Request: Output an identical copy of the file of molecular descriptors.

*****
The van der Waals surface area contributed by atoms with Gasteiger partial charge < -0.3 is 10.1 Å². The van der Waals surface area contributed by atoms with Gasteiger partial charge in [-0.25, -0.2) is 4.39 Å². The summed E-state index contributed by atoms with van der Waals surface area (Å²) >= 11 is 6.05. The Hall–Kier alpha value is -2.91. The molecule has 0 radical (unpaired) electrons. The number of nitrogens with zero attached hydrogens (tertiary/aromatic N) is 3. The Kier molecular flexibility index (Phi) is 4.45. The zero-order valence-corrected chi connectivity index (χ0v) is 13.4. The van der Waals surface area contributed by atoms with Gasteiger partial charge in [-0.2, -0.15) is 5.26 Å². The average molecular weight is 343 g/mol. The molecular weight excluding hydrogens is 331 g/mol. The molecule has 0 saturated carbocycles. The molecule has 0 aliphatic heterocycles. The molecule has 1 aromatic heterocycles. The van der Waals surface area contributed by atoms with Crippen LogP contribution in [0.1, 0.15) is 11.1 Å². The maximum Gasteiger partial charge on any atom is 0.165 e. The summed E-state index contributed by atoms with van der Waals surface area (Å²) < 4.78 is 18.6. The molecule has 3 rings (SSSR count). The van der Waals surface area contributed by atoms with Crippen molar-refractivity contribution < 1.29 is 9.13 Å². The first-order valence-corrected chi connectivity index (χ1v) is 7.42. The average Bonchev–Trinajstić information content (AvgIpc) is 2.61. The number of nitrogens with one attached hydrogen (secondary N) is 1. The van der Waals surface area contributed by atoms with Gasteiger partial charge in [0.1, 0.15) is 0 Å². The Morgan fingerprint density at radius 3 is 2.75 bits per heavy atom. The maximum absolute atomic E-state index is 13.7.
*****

The van der Waals surface area contributed by atoms with Gasteiger partial charge < -0.3 is 10.1 Å². The van der Waals surface area contributed by atoms with Gasteiger partial charge in [-0.25, -0.2) is 4.39 Å². The summed E-state index contributed by atoms with van der Waals surface area (Å²) >= 11 is 6.05. The Hall–Kier alpha value is -2.91. The molecule has 0 radical (unpaired) electrons. The number of nitrogens with zero attached hydrogens (tertiary/aromatic N) is 3. The Kier molecular flexibility index (Phi) is 4.45. The zero-order valence-corrected chi connectivity index (χ0v) is 13.4. The van der Waals surface area contributed by atoms with Gasteiger partial charge in [-0.2, -0.15) is 5.26 Å². The average molecular weight is 343 g/mol. The molecular weight excluding hydrogens is 331 g/mol. The molecule has 0 saturated carbocycles. The molecule has 0 aliphatic heterocycles. The molecule has 1 aromatic heterocycles. The van der Waals surface area contributed by atoms with Crippen LogP contribution in [0.1, 0.15) is 11.1 Å². The maximum Gasteiger partial charge on any atom is 0.165 e. The summed E-state index contributed by atoms with van der Waals surface area (Å²) < 4.78 is 18.6. The molecule has 3 rings (SSSR count). The van der Waals surface area contributed by atoms with Crippen molar-refractivity contribution < 1.29 is 9.13 Å². The first-order valence-corrected chi connectivity index (χ1v) is 7.42. The average Bonchev–Trinajstić information content (AvgIpc) is 2.61. The number of nitrogens with one attached hydrogen (secondary N) is 1. The van der Waals surface area contributed by atoms with Gasteiger partial charge in [0.1, 0.15) is 0 Å². The Morgan fingerprint density at radius 3 is 2.75 bits per heavy atom. The maximum absolute atomic E-state index is 13.7.